Cochayuyo (Durvillaea antarctica (Chamisso) Hariot) is a species of alga belonging to the Durvillaeaceae family.
From a systematic point of view it belongs to:
Species D. antartica.
The term is synonymous:
– Durvillaea utilis Bory, nom. illeg. 1825;
– Fucus antarcticus Chamisso, 1822.
The term Durvillaea of the genus is named after the French explorer Jules Dumont d’Urville (1790-1842).
The specific Antarctic epithet is in reference to Antarctica, South Pole, Antarctic.
Geographic Distribution and Habitat –
Durvillaea antarctica is a species of alga with a circumpolar distribution, between latitudes 29 ° S and 55 ° S, found in Chile, southern New Zealand and Macquarie Island.
Its habitat is that of the exposed banks, especially in the northern parts of its range, and it attacks with a robust holdfast.
Durvillaea Antartide is composed of green to golden brown filaments with a leathery texture.
This alga has no air blisters, but floats thanks to a honeycomb structure within the filaments, which also helps the algae avoid being damaged by strong waves.
The honeycomb structure of the structure gives strength and floatability. This particular structure is thought to be responsible for the wide distribution of this genus, as the alga is able to float when its anchorage via holdfast fails. This alga can colonize other coasts in this way and, furthermore, it has been shown that it can carry communities of invertebrates across vast ocean distances from one shore to another.
This raft-like “transport system” is believed to have allowed a wide range of species to re-colonize the ice-washed sub-Antarctic coasts during the last ice age.
Durvillaea antarctica reproduces sexually by producing male and female gametes that are released into the water. these are produced in specific sites of the frond. A large individual can produce 100 million gametes in twelve hours.
The season in which breeding occurs varies by location, but is generally during the winter months.
Durvillaea antarctica fronds can be infected with an algal parasite which is Herpodiscus durvillaeae (Lindauer) GR South.
Customs and Traditions –
Durvillaea antarctica was first described in 1822 as Fucus antarcticus and revised in 1892 with the definitive term.
In 2012, a taxonomic review led to the recognition of a new species, Durvillaea poha, based on genetic, morphological and ecological evidence, which had previously been recognized as a subspecies of Durvillaea antarctica.
D. poha is the only other species of the genus to share the honeycomb structure and buoyancy of D. antarctica.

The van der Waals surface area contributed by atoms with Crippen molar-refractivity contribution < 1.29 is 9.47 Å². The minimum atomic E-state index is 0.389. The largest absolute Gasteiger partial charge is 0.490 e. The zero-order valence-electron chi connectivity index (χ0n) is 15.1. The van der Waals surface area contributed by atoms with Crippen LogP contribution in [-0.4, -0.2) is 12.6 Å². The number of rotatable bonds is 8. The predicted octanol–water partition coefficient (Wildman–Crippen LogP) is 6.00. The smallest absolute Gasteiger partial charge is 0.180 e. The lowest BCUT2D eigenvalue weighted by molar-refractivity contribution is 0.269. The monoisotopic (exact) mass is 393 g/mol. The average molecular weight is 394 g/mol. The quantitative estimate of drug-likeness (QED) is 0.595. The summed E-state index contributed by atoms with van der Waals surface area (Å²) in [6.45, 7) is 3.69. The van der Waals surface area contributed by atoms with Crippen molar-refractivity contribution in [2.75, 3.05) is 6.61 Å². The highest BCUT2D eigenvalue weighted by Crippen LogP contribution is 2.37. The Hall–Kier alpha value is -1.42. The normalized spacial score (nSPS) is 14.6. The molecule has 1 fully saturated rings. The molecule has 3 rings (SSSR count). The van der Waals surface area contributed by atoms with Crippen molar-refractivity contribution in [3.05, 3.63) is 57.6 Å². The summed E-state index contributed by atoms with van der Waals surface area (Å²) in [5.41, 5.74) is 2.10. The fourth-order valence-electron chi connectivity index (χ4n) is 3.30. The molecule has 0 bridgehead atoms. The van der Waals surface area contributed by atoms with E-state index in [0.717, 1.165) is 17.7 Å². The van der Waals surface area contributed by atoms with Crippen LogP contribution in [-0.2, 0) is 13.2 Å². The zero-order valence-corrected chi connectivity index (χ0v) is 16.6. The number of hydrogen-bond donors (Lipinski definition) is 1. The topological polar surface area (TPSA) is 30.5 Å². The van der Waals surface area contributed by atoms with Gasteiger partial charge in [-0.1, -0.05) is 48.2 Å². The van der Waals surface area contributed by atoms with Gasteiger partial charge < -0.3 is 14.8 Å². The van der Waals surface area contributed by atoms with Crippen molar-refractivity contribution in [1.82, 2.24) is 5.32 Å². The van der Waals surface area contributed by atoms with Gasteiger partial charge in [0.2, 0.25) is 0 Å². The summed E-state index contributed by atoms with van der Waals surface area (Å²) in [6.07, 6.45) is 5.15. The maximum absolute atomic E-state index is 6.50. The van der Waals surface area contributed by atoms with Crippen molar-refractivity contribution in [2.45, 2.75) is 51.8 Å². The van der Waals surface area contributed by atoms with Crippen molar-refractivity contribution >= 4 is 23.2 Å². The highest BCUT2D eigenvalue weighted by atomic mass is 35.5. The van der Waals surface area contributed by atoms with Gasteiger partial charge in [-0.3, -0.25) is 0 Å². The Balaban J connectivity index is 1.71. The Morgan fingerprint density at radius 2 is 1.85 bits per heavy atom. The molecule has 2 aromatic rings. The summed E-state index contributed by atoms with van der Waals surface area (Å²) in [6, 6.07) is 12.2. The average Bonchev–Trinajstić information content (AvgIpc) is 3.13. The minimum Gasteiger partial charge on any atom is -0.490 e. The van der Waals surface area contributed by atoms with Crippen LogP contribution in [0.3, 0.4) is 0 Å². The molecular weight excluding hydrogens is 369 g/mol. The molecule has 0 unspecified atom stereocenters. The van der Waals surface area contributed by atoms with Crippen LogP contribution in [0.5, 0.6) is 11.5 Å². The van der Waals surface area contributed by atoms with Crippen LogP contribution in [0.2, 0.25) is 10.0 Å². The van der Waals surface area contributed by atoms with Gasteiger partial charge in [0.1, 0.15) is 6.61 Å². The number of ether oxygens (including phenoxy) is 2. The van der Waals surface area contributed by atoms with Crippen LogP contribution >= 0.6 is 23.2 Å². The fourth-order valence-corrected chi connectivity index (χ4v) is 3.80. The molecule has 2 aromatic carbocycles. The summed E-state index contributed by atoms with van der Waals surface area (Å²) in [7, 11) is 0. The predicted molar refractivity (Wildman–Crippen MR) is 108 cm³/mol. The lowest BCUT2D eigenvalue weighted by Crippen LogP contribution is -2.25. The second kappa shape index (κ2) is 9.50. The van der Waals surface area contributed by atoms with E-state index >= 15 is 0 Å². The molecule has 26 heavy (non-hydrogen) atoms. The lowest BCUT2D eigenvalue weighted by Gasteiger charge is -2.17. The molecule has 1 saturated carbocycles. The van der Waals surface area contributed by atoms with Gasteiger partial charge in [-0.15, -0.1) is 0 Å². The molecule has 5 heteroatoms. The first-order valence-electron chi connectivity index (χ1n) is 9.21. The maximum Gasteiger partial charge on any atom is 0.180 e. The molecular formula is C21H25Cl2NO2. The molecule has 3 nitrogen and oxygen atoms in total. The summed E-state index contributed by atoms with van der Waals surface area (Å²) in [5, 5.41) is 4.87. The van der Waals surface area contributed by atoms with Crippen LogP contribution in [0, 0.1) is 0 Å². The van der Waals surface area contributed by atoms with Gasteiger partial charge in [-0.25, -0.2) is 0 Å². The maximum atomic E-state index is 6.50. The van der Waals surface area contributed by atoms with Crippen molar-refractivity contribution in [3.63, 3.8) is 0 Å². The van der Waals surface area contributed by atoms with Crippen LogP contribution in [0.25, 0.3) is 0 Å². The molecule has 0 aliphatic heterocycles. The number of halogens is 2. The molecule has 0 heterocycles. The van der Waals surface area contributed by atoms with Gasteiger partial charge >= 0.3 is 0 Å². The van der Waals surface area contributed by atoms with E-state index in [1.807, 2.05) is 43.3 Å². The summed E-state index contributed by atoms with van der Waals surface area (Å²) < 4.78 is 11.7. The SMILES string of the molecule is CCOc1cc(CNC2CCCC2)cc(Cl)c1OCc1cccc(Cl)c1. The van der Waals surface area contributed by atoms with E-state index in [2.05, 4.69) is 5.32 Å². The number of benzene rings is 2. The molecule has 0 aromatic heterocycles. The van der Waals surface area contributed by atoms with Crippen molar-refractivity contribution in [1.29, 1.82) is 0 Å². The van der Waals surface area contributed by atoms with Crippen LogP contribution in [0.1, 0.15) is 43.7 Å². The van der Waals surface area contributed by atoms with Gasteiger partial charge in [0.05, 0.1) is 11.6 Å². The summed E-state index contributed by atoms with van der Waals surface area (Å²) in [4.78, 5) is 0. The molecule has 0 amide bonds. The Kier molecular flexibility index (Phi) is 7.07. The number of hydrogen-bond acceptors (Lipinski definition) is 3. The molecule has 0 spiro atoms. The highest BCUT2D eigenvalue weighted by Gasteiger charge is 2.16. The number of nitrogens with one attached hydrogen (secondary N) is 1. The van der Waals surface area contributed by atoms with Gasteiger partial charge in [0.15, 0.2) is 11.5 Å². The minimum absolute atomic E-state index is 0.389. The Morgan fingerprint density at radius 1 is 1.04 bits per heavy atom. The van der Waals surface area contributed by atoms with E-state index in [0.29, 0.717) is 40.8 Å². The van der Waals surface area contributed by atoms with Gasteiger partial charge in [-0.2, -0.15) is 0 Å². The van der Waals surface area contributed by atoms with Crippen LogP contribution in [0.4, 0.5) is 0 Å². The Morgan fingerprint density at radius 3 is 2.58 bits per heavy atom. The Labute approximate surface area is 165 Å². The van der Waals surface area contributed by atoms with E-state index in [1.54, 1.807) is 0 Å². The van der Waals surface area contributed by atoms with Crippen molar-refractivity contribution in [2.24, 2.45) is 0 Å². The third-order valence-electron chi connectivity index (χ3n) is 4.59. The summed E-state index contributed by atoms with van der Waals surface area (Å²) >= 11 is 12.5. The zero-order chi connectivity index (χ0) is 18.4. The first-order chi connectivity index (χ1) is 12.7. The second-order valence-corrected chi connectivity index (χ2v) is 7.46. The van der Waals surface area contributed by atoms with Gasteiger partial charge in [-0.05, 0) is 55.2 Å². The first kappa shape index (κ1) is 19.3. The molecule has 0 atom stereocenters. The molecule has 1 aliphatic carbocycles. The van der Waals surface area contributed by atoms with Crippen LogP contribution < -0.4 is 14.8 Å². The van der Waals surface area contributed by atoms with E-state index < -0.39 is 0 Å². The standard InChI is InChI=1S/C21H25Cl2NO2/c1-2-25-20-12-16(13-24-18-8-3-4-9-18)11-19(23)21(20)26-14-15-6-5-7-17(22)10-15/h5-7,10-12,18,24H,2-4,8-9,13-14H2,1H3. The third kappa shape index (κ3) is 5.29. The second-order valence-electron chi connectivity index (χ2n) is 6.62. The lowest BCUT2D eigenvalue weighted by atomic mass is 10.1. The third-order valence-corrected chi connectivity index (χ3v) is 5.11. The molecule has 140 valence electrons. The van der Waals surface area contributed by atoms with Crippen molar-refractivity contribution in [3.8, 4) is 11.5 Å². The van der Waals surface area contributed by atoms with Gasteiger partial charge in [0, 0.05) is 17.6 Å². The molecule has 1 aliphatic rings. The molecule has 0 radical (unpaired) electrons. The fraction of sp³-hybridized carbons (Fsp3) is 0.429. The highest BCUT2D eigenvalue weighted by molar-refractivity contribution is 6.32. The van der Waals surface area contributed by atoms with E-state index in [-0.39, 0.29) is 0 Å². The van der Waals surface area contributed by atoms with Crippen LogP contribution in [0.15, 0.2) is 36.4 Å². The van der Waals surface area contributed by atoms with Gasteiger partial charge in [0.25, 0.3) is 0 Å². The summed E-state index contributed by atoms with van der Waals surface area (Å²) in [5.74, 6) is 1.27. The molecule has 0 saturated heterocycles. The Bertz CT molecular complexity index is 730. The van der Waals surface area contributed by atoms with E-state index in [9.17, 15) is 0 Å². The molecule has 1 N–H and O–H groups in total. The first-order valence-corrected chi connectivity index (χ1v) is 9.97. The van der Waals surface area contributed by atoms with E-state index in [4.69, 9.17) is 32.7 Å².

D. poha generally has wider fronds than D. antarctica and may appear with more orange undertones.
Further diversities have been identified within the species, with further unclassified characteristics.
Durvillaea antarctica Holdfasts are often inhabited by a wide range of invertebrates, many of which crawl and graze on algae. In New Zealand, these epipaunal species include the crustaceans Parawaldeckia kidderi, P. karaka and Limnoria stephenseni, together with the molluscs Cantharidus roseus, Onchidella marginata, Onithochiton neglectus and Sypharochiton sinclasi.
Durvillaea antarctica holdfast is large and very difficult to remove. Lack of sealing is usually the result of worms and mollusks feeding on the fabric and it is also common for its host rock to crack without the holdfast losing its grip, significantly contributing to erosion in some areas. Due to some characteristics the ecological impact of harvesting this species is very high.
This alga finds uses both in the food and pharmaceutical fields.
In Chile the stems and stems of this alga are collected from the coasts and used in Chilean cuisine for various recipes, including salads and stews.
Among the Maori both D. poha and D. antarctica are used to make traditional pōhā bags, used to transport and store food and fresh water, to propagate live molluscs and to make sports clothing and equipment.
The pōhās are particularly associated with the Ngāi Tahu tribe and are often used to transport and store the young of the Titi gods.
As for the pharmacological properties, one of the principal responsible for the health properties of this alga is the alginic acid which is contained in the cell wall of brown algae. Alginic acid has important properties: first, it is not absorbed by our body; it also has gelling properties. This molecule forms gelatinous masses capable of absorbing heavy metals including lead, cadmium, mercury and other toxic substances, preventing their absorption by the body. This is why it is used as a valid purifier. Furthermore, gelling properties are effective in buffering excess acidity in the stomach. The seaweed has no toxicity. Alginic acid and its salts (sodium, potassium, magnesium) are known for their high exchange capacity and chelating properties that can eliminate heavy metals and numerous other toxic substances from the body.
Method of Preparation –
The stems and stems of Durvillaea antarctica are harvested from the coast of Chile and are used in the typical cuisine of this country for various recipes, including salads and stews.
As far as its uses for healing purposes are concerned, this seaweed is traded in various formulations.
– Acta Plantarum – Flora of the Italian Regions.
– Wikipedia, the free encyclopedia.
– Useful Tropical Plants Database.
– Conti F., Abbate G., Alessandrini A., Blasi C. (edited by), 2005. An annotated checklist of the Italian vascular flora, Palombi Editore.
– Pignatti S., 1982. Flora of Italy, Edagricole, Bologna.
– Treben M., 2000. Health from the Lord’s Pharmacy, Advice and experiences with medicinal herbs, Ennsthaler Editore.
Warning: Pharmaceutical applications and alimurgical uses are indicated for informational purposes only, they do not represent in any way a medical prescription; therefore no responsibility is taken for their use for curative, aesthetic or food purposes.
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